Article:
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Ecol Lett. 2012 Aug;15(8):841-6. doi: 10.1111/j.1461-0248.2012.01805.x. Epub 2012 May 29.

Selection on non-social traits limits the invasion of social cheats.

Author information

1
Department of Zoology, University of Oxford, Oxford, UK. andrew.morgan@ed.ac.uk

Abstract

While the conditions that favour the maintenance of cooperation have been extensively investigated, the significance of non-social selection pressures on social behaviours has received little attention. In the absence of non-social selection pressures, patches of cooperators are vulnerable to invasion by cheats. However, we show both theoretically, and experimentally with the bacterium Pseudomonas fluorescens, that cheats may be unable to invade patches of cooperators under strong non-social selection (both a novel abiotic environment and to a lesser extent, the presence of a virulent parasite). This is because beneficial mutations are most likely to arise in the numerically dominant cooperator population. Given the ubiquity of novel selection pressures on microbes, these results may help to explain why cooperation is the norm in natural populations of microbes.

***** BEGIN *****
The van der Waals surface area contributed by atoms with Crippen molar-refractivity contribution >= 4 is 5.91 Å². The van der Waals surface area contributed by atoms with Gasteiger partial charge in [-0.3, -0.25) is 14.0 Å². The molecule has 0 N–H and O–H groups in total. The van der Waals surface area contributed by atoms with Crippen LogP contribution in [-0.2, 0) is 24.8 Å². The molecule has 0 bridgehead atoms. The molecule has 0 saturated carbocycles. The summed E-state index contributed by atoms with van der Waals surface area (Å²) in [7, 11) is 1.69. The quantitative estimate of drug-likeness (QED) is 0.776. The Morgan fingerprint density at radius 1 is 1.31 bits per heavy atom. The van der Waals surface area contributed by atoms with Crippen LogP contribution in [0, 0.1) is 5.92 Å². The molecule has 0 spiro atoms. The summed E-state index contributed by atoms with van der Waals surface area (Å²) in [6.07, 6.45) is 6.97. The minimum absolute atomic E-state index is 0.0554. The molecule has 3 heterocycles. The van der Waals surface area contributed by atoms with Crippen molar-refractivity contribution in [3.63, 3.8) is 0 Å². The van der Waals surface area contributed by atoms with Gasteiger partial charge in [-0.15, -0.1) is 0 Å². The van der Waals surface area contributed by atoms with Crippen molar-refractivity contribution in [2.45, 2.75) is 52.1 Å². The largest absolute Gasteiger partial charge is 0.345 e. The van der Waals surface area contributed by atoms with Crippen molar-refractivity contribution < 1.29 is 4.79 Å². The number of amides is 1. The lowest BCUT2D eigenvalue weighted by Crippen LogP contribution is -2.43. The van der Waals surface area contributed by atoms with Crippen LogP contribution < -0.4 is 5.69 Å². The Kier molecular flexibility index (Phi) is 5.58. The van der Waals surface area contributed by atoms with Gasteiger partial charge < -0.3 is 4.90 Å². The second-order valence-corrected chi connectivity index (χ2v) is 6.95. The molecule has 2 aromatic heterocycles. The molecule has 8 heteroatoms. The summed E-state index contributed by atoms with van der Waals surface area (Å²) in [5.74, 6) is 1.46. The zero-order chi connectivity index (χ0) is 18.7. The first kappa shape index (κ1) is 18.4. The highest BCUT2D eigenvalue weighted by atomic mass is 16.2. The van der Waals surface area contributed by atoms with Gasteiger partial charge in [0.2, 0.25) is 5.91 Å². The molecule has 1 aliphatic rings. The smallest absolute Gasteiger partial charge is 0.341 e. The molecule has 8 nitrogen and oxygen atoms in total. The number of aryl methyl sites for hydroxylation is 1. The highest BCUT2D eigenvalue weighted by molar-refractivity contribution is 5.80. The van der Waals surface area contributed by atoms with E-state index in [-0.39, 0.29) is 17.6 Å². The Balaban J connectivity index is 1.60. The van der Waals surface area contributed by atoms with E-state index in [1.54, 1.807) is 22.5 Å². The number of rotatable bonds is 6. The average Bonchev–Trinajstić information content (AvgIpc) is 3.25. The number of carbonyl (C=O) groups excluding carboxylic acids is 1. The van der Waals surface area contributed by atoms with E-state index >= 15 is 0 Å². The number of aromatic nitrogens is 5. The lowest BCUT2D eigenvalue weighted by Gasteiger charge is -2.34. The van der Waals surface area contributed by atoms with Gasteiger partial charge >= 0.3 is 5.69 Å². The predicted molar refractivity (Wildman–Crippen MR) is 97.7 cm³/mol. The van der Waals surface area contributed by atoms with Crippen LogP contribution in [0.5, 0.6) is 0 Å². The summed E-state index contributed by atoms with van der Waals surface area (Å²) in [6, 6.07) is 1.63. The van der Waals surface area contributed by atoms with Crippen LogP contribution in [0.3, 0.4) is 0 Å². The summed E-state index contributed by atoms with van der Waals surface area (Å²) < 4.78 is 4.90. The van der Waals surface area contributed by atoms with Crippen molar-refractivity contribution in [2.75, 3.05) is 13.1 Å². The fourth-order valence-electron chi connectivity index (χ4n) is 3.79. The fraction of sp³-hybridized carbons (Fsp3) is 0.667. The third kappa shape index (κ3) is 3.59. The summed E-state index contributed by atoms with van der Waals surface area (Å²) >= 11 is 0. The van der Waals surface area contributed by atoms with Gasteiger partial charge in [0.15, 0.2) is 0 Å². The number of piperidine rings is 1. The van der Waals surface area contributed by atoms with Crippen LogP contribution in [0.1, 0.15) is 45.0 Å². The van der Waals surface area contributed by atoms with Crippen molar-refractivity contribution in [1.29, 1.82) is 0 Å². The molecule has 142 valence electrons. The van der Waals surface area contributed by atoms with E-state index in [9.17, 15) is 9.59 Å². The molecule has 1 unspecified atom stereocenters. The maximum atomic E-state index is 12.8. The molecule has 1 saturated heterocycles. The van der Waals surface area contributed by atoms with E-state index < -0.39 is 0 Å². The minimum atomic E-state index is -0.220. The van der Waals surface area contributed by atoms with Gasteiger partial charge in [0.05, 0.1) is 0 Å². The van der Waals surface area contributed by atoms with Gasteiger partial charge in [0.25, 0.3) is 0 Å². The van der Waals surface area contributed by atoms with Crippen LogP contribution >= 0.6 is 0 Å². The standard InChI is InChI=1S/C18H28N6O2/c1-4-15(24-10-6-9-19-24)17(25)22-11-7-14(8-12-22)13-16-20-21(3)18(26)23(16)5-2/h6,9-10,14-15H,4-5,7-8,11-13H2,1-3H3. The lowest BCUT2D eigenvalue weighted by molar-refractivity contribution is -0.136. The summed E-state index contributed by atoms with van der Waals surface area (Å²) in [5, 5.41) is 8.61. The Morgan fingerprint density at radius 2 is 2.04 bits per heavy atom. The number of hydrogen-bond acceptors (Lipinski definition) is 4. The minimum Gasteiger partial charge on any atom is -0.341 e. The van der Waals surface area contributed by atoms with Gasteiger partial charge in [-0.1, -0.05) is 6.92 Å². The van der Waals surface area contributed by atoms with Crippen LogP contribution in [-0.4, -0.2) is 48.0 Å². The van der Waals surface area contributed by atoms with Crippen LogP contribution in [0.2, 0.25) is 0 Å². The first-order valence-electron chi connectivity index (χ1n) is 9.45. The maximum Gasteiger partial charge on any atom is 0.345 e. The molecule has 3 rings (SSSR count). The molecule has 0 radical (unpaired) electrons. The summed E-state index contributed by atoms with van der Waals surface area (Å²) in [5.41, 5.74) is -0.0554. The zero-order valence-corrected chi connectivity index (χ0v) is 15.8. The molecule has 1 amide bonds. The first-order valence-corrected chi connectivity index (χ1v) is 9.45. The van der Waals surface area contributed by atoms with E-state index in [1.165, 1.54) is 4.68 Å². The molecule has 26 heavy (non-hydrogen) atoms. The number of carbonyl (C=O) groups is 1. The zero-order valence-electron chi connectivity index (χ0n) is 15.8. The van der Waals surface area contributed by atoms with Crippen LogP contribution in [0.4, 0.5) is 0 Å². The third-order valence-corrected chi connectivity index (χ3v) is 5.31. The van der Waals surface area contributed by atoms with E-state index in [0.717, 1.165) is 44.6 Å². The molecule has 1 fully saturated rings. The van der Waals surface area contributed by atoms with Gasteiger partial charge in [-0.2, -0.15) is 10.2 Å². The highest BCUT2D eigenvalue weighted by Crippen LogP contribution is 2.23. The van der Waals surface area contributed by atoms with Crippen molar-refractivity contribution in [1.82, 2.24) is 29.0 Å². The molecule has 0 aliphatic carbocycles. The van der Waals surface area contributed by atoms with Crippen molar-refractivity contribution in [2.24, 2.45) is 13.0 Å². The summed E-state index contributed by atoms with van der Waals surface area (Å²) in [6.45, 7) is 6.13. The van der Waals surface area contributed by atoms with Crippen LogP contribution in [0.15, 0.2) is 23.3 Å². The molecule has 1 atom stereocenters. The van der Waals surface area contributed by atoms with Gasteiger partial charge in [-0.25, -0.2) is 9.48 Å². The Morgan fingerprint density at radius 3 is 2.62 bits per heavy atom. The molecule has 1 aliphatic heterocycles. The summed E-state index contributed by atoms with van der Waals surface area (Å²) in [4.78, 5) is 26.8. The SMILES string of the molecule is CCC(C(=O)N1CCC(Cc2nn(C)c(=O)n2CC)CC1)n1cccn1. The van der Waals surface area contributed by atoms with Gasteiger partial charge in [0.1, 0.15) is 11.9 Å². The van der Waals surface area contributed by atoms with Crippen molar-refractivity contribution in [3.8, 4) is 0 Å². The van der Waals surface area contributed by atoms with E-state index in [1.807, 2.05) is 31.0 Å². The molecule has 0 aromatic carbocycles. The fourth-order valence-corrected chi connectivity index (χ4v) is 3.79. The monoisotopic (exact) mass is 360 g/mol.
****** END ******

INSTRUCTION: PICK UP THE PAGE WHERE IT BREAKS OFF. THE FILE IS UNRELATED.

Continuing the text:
PMID:
22639835
PMCID:
PMC3444687
DOI:
10.1111/j.1461-0248.2012.01805.x
[Indexed for MEDLINE]
Free PMC Article
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